A shooter should waste no time making the player feel like an unstoppable killing machine, and this can be accomplished by making the guns feel appropriately lethal. Getting it right is no easy task due to the multifaceted nature of the gun’s feel and how it correlates with the actual components of the gun itself. But when tweaked properly, a firearm can become an incredibly memorable tool of destruction.

4) Special attribute

The fourth and final element that can potentially make the gaming firearm worth using is that “little something” that gives the gun a unique trait that piques the player’s interest. This can be anything from a weapon attachment to an alternate firing mode that compels the player to “let her rip”. Whatever it is, it must serve a gameplay purpose, and it must do so with flair and finesse. This characteristic can encompass the three elements I’ve previously listed, and alter the in-game situation to make it more engaging.

Take, for instance, the Seeker Rifle from Singularity . At its core, this long-range firearm is a neat-looking sniper rifle that happens to shoot explosive rounds. But the real delight comes from using the gun’s alternate firing mode, which allows the player to essentially steer his/her bullets. This changes the player’s combat approach, and turns the act of shooting enemies at a distance into an extremely empowering experience. In short, the Seeker Rifle is a blast to wield, all thanks to its special characteristics.

Giving the player access to a unique firearm is a great way of keeping things varied and interesting in the long term, especially if said firearm allows for more combat strategies and tactics. This is something that the developer has to keep in mind when designing a gun that’s out of the ordinary and/or possesses a noteworthy function. Such guns can potentially break the monotony that might arise in the playing experience.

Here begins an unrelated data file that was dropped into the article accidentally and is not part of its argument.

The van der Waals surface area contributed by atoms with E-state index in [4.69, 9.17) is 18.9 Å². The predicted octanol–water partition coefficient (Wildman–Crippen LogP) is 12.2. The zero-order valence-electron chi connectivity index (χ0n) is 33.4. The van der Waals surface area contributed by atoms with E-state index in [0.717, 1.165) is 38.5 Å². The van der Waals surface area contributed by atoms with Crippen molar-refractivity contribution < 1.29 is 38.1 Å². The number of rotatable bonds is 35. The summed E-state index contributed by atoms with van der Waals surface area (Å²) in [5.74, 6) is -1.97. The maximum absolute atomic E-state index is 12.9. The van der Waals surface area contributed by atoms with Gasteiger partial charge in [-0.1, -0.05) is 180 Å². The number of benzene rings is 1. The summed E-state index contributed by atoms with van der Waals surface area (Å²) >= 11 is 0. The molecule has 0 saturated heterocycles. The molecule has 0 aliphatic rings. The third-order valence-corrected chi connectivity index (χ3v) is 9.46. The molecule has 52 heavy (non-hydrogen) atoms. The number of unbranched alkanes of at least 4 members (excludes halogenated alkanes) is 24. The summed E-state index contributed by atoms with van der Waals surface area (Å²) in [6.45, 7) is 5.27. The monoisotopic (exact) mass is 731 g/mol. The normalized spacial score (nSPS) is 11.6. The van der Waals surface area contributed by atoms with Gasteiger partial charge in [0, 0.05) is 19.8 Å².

So designing guns is one thing. Designing great guns is a whole different story. Since gaming firearms are made of several elements that affect their appeal to the player, the developer has to be extra careful with how he/she approaches each and every characteristic. All of the elements I’ve listed work together to create a lethal tool that can be the source of incredible gaming moments and become the go-to weapon for most players who wish to get the feeling of empowerment they expect from their games. That’s something a well-designed firearm can easily achieve.

Let me know what you think of the reasons I’ve listed above, and feel free to share your opinion with me or ask me questions! I’ll do my best to reply to your comments and messages.

NOTE: This article originally appeared on Gamasutra.